The conference brought home the fact that, just as in the 1970s, any reforms of these important federal information laws will have to be based on broad, international coalitions and public movements. Archivists and record managers—unfortunately not included on any of the panels— will be critical allies in this effort.

Conference program and webcast.




Decisions and Disposition: An Update on the NSA Mass Surveillance Program Records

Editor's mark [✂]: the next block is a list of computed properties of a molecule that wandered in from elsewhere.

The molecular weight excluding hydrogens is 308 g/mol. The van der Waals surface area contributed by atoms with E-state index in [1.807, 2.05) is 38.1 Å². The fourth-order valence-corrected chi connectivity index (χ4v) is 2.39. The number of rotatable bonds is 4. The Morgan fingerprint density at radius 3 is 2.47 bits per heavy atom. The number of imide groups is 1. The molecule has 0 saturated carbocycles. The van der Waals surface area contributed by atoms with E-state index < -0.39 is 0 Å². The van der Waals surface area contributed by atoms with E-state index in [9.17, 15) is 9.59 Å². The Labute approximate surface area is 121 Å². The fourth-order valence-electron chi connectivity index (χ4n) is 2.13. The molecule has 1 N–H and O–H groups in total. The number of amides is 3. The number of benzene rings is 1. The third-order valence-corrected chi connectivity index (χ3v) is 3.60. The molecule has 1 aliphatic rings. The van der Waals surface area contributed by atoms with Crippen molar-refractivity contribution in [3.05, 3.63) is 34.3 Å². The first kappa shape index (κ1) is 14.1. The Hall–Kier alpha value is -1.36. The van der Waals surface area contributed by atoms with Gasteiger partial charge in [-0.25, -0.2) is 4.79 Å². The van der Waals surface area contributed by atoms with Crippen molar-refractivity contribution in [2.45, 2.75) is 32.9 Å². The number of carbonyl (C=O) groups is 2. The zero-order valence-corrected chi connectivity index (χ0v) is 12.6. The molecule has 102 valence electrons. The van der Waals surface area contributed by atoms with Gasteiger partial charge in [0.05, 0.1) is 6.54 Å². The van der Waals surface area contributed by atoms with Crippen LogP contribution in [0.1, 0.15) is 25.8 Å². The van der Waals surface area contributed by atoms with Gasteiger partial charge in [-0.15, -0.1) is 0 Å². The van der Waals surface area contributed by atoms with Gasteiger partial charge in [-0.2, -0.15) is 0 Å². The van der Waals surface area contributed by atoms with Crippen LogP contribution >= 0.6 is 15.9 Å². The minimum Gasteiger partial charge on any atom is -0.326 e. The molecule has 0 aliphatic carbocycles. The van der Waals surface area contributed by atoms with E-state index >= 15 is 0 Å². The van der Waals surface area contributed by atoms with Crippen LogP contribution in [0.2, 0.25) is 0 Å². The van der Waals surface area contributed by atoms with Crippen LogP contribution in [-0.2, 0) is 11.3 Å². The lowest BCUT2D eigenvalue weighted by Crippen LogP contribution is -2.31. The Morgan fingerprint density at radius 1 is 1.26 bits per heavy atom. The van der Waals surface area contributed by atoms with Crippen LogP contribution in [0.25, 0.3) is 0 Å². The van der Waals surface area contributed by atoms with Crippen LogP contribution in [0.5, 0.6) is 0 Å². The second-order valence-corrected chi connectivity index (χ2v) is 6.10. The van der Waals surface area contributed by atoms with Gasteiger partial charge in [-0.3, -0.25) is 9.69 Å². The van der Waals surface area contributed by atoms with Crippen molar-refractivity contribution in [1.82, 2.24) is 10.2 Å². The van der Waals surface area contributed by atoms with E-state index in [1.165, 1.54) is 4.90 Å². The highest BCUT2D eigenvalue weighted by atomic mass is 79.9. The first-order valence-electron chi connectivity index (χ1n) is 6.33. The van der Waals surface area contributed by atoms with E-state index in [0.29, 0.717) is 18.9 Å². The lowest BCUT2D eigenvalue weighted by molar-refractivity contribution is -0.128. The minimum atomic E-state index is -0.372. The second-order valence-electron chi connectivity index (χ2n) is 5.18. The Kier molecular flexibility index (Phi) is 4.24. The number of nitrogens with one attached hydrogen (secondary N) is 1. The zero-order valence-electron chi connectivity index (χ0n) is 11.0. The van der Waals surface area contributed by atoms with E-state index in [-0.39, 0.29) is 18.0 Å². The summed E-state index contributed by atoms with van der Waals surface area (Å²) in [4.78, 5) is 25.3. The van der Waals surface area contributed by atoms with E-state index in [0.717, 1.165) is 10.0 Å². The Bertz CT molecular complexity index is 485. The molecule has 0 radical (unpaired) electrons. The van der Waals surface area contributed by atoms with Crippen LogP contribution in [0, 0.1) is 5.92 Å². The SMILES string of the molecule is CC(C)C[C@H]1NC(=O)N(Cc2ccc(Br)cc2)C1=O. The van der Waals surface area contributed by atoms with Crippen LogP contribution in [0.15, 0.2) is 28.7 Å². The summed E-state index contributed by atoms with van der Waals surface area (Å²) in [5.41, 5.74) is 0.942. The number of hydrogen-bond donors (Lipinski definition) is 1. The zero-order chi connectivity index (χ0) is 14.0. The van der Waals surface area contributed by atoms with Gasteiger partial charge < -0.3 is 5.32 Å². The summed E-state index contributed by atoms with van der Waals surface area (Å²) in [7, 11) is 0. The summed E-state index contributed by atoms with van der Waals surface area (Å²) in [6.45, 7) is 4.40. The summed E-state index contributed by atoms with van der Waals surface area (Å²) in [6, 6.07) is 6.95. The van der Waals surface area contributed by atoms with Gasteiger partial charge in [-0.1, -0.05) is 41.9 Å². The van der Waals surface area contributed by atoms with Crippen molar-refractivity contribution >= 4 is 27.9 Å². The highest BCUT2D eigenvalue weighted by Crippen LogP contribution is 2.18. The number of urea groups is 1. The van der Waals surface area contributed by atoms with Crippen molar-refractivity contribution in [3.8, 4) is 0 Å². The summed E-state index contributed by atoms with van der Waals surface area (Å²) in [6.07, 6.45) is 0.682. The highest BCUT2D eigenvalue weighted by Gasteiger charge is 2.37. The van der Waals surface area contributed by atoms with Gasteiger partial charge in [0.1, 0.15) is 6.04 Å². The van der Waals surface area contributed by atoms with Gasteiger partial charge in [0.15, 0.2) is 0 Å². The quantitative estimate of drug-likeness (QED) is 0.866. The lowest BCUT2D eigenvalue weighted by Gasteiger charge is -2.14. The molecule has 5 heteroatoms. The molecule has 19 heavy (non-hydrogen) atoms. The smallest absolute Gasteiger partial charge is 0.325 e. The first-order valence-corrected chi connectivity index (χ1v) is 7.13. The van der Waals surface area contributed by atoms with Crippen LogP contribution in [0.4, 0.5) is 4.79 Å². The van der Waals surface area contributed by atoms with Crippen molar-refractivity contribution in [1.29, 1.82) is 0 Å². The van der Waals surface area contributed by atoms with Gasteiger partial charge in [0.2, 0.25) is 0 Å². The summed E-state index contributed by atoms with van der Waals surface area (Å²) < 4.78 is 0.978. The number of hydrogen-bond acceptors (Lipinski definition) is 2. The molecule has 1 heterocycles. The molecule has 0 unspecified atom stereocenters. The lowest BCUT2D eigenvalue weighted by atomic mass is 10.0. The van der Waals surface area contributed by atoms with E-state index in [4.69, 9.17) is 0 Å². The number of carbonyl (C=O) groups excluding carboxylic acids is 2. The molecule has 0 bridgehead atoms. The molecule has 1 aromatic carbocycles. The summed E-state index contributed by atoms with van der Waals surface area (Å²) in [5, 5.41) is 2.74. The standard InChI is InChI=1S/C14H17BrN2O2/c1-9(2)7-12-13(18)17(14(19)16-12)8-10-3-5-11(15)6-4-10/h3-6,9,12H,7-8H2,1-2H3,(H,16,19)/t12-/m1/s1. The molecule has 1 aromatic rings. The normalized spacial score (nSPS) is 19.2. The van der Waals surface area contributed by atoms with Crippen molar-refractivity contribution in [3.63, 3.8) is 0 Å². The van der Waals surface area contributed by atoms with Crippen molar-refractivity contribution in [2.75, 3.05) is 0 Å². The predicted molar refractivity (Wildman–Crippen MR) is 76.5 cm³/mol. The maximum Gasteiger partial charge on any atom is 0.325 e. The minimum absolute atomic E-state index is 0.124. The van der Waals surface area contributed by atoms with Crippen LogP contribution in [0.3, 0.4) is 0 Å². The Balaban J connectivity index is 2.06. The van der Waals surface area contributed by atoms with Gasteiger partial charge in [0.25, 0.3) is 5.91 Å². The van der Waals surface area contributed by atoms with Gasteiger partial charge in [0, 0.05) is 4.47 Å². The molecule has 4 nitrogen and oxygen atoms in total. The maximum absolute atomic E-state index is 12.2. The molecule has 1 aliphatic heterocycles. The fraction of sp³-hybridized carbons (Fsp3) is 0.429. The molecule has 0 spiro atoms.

The final chapter (at least for now) in the discussion about the records of the National Security Agency (NSA) mass surveillance program was written by the National Archives and Records Administration (NARA) and outlined by Paul M. Wester, Jr., NARA’s Chief Records Officer for the U.S. Government, in a September 10, 2014, email to Frank J. Boles.  Webster noted that of the questions raised by SAA’s Committee on Advocacy and Public Policy (CAPP) (which were discussed by Boles at the 2014 annual meeting of the Privacy & Confidentiality Roundtable), he could speak to those involving NARA’s oversight in Federal records scheduling and appraisal. He noted that: “Specific to NSA and the records of interest in this case, the CAPP document recommends the appraisal of citizens' data collected by NSA's Mass Surveillance Programs. What may not be understood is that all signals intelligence data collected by NSA has already been scheduled and appraised.” Webster also provided background information on NARA’s records schedule appraisal and review process and a link to the pertinent records schedule: defense/defense-agencies/rg-0457/n1-457-08-001_sf115.pdf